Bill: Schema is an open source project that...well, it's not open-source, but it's a project started by a number of search engines. Google, Yahoo, Bing, and Yandex joined later. It's an independent project. It's one you can sign up to be a member of their mailing list, where you can ask questions and you can provide suggestions.
You can sign up at the W3c website, to be a member of the schema community. If you are, you get emails, you're on a mailing list, that you can respond to. You can help develop the growth of schema in the future.
Carmen: I did not know that! Finally, how do you think the SEO industry is going to change in the next 5 years, and who do you think the winners and losers of search visibility are going to be?
Bill: One of the big changes, I'm talking about things like schema, I'm mentioning entity searches, so we're used to search engines using crawlers like Google Bot as web crawlers. They crawl pages from one link to another to another. And they find redirects and they do other things like that. And they index the content, the text on pages. We're going to start seeing Google Bot becoming more of a data miner. Where it tries to find those entities I was talking about. And information about them. And collect facts. Fact patterns. That's one of the big changes, I think we'll see in search that Google will get smarter. They started it in 2012 with the Knowledge Graph.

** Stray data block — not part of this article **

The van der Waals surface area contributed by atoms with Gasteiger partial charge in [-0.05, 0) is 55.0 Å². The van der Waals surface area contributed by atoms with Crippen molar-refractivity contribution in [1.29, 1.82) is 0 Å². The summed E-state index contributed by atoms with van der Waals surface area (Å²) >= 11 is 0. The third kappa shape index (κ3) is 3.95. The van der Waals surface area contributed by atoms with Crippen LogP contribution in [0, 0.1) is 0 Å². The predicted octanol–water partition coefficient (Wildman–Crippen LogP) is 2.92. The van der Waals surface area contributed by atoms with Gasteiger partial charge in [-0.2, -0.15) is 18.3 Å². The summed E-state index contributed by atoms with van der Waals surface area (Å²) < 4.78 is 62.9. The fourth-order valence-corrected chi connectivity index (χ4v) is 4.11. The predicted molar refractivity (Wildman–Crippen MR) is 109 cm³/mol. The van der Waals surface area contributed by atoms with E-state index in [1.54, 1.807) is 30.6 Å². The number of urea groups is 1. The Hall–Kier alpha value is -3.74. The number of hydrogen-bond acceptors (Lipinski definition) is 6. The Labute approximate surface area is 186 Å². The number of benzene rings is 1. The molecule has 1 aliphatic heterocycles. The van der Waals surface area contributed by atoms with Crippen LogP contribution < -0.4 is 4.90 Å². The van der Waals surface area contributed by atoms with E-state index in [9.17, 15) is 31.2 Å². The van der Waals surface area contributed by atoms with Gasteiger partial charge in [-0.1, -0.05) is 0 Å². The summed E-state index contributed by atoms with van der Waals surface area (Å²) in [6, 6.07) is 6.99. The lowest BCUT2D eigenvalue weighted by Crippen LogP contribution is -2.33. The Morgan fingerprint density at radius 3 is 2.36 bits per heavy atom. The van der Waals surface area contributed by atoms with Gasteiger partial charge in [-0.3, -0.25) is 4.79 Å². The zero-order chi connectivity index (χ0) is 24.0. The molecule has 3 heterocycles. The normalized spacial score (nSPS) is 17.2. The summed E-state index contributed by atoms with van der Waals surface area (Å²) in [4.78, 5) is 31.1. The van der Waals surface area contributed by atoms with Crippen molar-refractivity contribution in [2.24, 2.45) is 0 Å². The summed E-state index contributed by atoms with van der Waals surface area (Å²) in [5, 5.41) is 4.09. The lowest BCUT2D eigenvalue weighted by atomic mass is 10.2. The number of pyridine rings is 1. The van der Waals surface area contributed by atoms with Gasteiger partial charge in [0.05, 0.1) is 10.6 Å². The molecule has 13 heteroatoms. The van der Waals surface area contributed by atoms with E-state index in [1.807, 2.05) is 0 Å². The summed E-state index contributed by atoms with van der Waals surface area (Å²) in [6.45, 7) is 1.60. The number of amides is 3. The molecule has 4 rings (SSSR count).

We're pretty much at a mix right now where we're helping people perform searches using keywords, and we're also helping people perform searches using entity information, and schema. Things like that. We're going to slide more towards the data mining and the entity type information in the future.
Carmen: So do you think people who get overly focused on keywords and don't realize that entity and schema is where it's moving, are they going to be left behind? Or is Google getting so smart it can kind of work around a small business owner's lack of understanding?
Bill: I think it can work around a small business owner's lack of understanding. Let me tell a really quick story.
I was working on the Baltimore Visitor's Center website. They wanted one page to rank well for the term Baltimore Black History. So we put the word on the page a couple of times. We tried to rank well for it.
There were too many other sites that were about Baltimore Black History. We couldn't get higher than around 100 in terms of rank.
So I talked to a copywriter I was working with and said, "Ok, create a walking tour of the city of Baltimore going from one landmark to another." There are landmarks. There are famous colleges, there are famous churches. There's a 9-foot tall statue of Billie Holiday.
So we created this walking tour. And in the space of about three months or so it became the sixth most visited page on that site. That was a 300 page site.
We focused upon the entities. We focused upon Billie Holiday and Frederick Douglass. Other people. The places. The churches. The names. Entities rather than keywords. Trying to rank for Baltimore's Black History wasn't doing it for us.
Carmen: That is a great case study! That explains that entire concept well, so I appreciate you sharing that.